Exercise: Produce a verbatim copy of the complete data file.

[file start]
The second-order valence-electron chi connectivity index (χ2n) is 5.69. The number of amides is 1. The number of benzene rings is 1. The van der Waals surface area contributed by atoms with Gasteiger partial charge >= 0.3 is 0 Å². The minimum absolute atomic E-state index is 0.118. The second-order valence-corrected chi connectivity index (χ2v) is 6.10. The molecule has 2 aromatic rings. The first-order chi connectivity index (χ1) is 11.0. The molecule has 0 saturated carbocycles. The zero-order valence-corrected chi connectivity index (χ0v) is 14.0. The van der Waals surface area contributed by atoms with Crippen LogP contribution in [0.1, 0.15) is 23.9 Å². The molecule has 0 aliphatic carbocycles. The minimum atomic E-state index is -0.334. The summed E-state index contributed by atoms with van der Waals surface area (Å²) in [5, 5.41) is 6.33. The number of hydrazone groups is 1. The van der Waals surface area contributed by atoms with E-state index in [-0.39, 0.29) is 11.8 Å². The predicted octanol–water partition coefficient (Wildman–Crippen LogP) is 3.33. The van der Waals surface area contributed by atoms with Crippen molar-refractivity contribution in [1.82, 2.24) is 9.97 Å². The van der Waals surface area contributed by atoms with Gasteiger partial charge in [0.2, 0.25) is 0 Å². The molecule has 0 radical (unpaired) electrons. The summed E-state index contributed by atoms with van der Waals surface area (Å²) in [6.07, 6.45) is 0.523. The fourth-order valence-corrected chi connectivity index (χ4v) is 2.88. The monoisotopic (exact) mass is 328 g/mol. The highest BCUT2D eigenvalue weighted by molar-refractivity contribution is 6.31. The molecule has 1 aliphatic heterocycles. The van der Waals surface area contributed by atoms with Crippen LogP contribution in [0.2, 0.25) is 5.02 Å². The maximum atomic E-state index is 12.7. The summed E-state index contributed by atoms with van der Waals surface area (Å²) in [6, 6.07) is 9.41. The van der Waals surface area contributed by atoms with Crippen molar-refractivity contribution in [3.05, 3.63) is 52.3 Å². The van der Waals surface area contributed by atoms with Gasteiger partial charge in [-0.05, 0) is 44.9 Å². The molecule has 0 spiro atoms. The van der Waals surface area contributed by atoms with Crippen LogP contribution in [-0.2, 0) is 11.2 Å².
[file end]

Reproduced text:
The second-order valence-electron chi connectivity index (χ2n) is 5.69. The number of amides is 1. The number of benzene rings is 1. The van der Waals surface area contributed by atoms with Gasteiger partial charge >= 0.3 is 0 Å². The minimum absolute atomic E-state index is 0.118. The second-order valence-corrected chi connectivity index (χ2v) is 6.10. The molecule has 2 aromatic rings. The first-order chi connectivity index (χ1) is 11.0. The molecule has 0 saturated carbocycles. The zero-order valence-corrected chi connectivity index (χ0v) is 14.0. The van der Waals surface area contributed by atoms with Crippen LogP contribution in [0.1, 0.15) is 23.9 Å². The molecule has 0 aliphatic carbocycles. The minimum atomic E-state index is -0.334. The summed E-state index contributed by atoms with van der Waals surface area (Å²) in [5, 5.41) is 6.33. The number of hydrazone groups is 1. The van der Waals surface area contributed by atoms with E-state index in [-0.39, 0.29) is 11.8 Å². The predicted octanol–water partition coefficient (Wildman–Crippen LogP) is 3.33. The van der Waals surface area contributed by atoms with Crippen molar-refractivity contribution in [1.82, 2.24) is 9.97 Å². The van der Waals surface area contributed by atoms with Gasteiger partial charge in [0.2, 0.25) is 0 Å². The molecule has 0 radical (unpaired) electrons. The summed E-state index contributed by atoms with van der Waals surface area (Å²) in [6.07, 6.45) is 0.523. The fourth-order valence-corrected chi connectivity index (χ4v) is 2.88. The monoisotopic (exact) mass is 328 g/mol. The highest BCUT2D eigenvalue weighted by molar-refractivity contribution is 6.31. The molecule has 1 aliphatic heterocycles. The van der Waals surface area contributed by atoms with Crippen LogP contribution in [0.2, 0.25) is 5.02 Å². The maximum atomic E-state index is 12.7. The summed E-state index contributed by atoms with van der Waals surface area (Å²) in [6, 6.07) is 9.41. The van der Waals surface area contributed by atoms with Crippen molar-refractivity contribution in [3.05, 3.63) is 52.3 Å². The van der Waals surface area contributed by atoms with Gasteiger partial charge in [-0.05, 0) is 44.9 Å². The molecule has 0 spiro atoms. The van der Waals surface area contributed by atoms with Crippen LogP contribution in [-0.2, 0) is 11.2 Å².